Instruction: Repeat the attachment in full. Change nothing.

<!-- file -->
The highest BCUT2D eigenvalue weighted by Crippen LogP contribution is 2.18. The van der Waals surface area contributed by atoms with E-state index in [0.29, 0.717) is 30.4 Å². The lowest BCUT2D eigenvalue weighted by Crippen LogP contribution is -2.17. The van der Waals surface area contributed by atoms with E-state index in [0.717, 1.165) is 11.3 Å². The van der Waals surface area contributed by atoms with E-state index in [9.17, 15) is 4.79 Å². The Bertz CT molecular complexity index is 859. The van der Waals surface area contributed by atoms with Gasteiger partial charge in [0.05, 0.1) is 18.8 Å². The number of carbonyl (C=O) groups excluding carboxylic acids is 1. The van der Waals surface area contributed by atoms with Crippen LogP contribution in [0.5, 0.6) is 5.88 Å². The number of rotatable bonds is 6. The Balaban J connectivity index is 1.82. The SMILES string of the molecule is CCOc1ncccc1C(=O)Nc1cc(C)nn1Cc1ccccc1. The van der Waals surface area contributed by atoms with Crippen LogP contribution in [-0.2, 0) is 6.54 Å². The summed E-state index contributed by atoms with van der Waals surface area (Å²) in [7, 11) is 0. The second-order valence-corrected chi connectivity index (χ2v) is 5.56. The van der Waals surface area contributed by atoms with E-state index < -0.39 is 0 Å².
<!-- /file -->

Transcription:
The highest BCUT2D eigenvalue weighted by Crippen LogP contribution is 2.18. The van der Waals surface area contributed by atoms with E-state index in [0.29, 0.717) is 30.4 Å². The lowest BCUT2D eigenvalue weighted by Crippen LogP contribution is -2.17. The van der Waals surface area contributed by atoms with E-state index in [0.717, 1.165) is 11.3 Å². The van der Waals surface area contributed by atoms with E-state index in [9.17, 15) is 4.79 Å². The Bertz CT molecular complexity index is 859. The van der Waals surface area contributed by atoms with Gasteiger partial charge in [0.05, 0.1) is 18.8 Å². The number of carbonyl (C=O) groups excluding carboxylic acids is 1. The van der Waals surface area contributed by atoms with Crippen LogP contribution in [0.5, 0.6) is 5.88 Å². The number of rotatable bonds is 6. The Balaban J connectivity index is 1.82. The SMILES string of the molecule is CCOc1ncccc1C(=O)Nc1cc(C)nn1Cc1ccccc1. The van der Waals surface area contributed by atoms with Crippen LogP contribution in [-0.2, 0) is 6.54 Å². The summed E-state index contributed by atoms with van der Waals surface area (Å²) in [7, 11) is 0. The second-order valence-corrected chi connectivity index (χ2v) is 5.56. The van der Waals surface area contributed by atoms with E-state index < -0.39 is 0 Å².